I’d also snarkily note that shortly after my law school’s victory in getting (a lot of) attorney fees the IRS issued Rev. Proc. 2016-17 seriously cutting the rate at which we value law students time. Since I graduated, student hours have declined to being worth essentially 35% that of a full-attorney. I guess they don’t make ‘em (law students) like they used to. 

Ok, enough reminiscing. Back to the task at hand: trying to argue that Perimeter may have a facially legitimate claim for attorney’s fees. We’ve established that you don’t need to actually spend money to get attorney’s fees, which is a good thing for Mr. Hantman (the president of Perimeter) because he only spent time (not money) on himself when arguing with the IRS. 

However, there is a pretty obvious difference between engaging a pro bono attorney to represent you and simply representing yourself. Namely, that the pro bono attorney is not the same person as the petitioner. As Judge Copeland notes, the “courts have consistently held that under section 7430 pro se taxpayers may not be awarded an amount reflecting the value of their personal time in handling the litigation, even though the fees taxpayers pay to attorneys to handle the litigation would be recoverable.” Dunaway v. C.I.R., 124 T.C. 80 (2005). This seems consistent with the statutory language governing fees for pro bono services: it can only be awarded if paid out to the pro bono attorney or the pro bono attorney’s employer (i.e. not paid out to the individual the pro bono attorney is representing). IRC § 7430(c)(3)(B). 

But, for the sake of argument, could one argue in this case that the petitioner and the individual seeking fees are separate? After all, the petitioner in this case is Perimeter Protective Services, Inc. and the individual seeking fees is one Mr. Hantman. Can Mr. Hantman argue that what he is asking for is, essentially, pro bono services of a third party (however strained that argument may be)?

There might be some fact patterns where that argument presents a slightly more difficult question. Fortunately, this isn’t one of them and can be disposed of fairly easily. Mr. Hantman is not an attorney and is not “authorized to practice before the Tax Court or [IRS],” which the statute requires. The only capacity in which he is able to practice before the Tax Court in this case is essentially as a pro se litigant (i.e. as Perimeter). Note also that under Frisch v. C.I.R., 87 T.C. 838 (1986) the Tax Court disallowed fees to a pro se taxpayer that also was an attorney. Note that the Frisch opinion dealt mostly with the definition of “attorney” (as acting for another) and whether fees were incurred. It did not address the provision pertaining to pro bono services. Still, the takeaway is that you have to be representing someone other than yourself to get the attorneys fees award.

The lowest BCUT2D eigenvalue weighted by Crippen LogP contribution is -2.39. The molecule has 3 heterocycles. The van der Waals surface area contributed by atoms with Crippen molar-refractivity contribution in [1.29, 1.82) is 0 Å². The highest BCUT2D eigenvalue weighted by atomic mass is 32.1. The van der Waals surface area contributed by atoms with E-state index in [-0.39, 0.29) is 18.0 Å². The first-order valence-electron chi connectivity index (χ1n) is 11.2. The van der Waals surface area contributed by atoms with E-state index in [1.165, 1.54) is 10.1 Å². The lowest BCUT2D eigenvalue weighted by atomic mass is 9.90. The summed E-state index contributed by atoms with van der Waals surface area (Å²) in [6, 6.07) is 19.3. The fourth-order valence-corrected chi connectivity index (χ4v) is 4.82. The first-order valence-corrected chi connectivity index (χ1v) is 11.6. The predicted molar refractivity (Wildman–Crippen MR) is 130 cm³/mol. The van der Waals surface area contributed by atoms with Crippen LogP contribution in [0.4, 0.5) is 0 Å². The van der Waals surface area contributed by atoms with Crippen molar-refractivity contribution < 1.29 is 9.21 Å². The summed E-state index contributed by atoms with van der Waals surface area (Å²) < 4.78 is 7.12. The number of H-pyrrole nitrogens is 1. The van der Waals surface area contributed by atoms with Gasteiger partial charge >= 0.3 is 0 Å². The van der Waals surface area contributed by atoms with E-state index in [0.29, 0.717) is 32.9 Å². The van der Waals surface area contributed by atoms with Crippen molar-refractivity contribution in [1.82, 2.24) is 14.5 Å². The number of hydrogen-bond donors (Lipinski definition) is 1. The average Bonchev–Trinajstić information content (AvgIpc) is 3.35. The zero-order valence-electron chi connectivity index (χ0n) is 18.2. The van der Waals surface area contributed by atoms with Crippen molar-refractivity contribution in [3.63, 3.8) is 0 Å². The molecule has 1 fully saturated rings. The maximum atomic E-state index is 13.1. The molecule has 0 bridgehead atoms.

That said, I do think the entity issue could present factual situations where you could get attorney’s fees while in a sense representing yourself. For example, what if some friends and I started an LLC selling widgets (because I’m not entrepreneurial enough to actually think of a real reason why I’d be involved in an LLC), and the LLC ran into tax problems. If I agree to represent the LLC in my personal capacity, free-of-charge, am I disallowed from otherwise getting attorney’s fees because of my ownership interest in the entity? Of course, those aren’t the facts here. Just a free, quarantine-inspired tax procedure hypo for anyone interested.   

Yet there is a potential second argument here: fees for the costs attributable to his accountant. A 3rd party accountant would be eligible for an award of attorney’s fees, if they are authorized to practice before the IRS. Petitioner doesn’t properly raise this issue, so the Tax Court doesn’t really go into it (recall that this was all stylized as a restitution claim under the Federal Torts Claim Act). Nonetheless, it too would be doomed to fail. The main reason has to do with the fact that the determination of IRS Appeals was not the problem: it was the earlier, lower-level processing problems that caused Mr. Hantman to accrue costs. Assuming (as I think we would be) that we’re dealing with administrative costs, the time when he was engaging his accountant aren’t going to be covered under the statute (IRC § 7430(c)(2) flush language). 

Professor Camp has a recent post that goes into more depth on that issue here. As that post (and court case it pertains to) make clear, it isn’t easy to get fees in a CDP context. So, despite our most valiant efforts to argue for Mr. Hantman, no dice in this instance.